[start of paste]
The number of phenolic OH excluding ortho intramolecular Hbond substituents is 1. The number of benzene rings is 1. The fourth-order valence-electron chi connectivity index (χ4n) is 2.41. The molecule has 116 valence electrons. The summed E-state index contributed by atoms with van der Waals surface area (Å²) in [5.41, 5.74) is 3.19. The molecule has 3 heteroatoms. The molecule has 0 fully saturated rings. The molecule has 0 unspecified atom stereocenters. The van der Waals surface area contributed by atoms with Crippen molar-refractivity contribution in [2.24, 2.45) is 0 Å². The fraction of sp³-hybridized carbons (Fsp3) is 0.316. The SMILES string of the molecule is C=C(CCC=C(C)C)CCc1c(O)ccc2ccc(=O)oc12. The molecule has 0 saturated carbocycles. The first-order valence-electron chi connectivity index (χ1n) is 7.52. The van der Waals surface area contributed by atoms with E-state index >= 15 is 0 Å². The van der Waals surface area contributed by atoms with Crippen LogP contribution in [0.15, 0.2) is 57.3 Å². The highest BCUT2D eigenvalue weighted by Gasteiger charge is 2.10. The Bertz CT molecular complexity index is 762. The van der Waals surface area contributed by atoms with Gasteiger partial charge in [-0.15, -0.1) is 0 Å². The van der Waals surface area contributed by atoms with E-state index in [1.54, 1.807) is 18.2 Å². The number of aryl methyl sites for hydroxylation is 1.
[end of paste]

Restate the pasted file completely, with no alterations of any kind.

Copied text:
The number of phenolic OH excluding ortho intramolecular Hbond substituents is 1. The number of benzene rings is 1. The fourth-order valence-electron chi connectivity index (χ4n) is 2.41. The molecule has 116 valence electrons. The summed E-state index contributed by atoms with van der Waals surface area (Å²) in [5.41, 5.74) is 3.19. The molecule has 3 heteroatoms. The molecule has 0 fully saturated rings. The molecule has 0 unspecified atom stereocenters. The van der Waals surface area contributed by atoms with Crippen molar-refractivity contribution in [2.24, 2.45) is 0 Å². The fraction of sp³-hybridized carbons (Fsp3) is 0.316. The SMILES string of the molecule is C=C(CCC=C(C)C)CCc1c(O)ccc2ccc(=O)oc12. The molecule has 0 saturated carbocycles. The first-order valence-electron chi connectivity index (χ1n) is 7.52. The van der Waals surface area contributed by atoms with E-state index >= 15 is 0 Å². The van der Waals surface area contributed by atoms with Crippen LogP contribution in [0.15, 0.2) is 57.3 Å². The highest BCUT2D eigenvalue weighted by Gasteiger charge is 2.10. The Bertz CT molecular complexity index is 762. The van der Waals surface area contributed by atoms with Gasteiger partial charge in [-0.15, -0.1) is 0 Å². The van der Waals surface area contributed by atoms with E-state index in [1.54, 1.807) is 18.2 Å². The number of aryl methyl sites for hydroxylation is 1.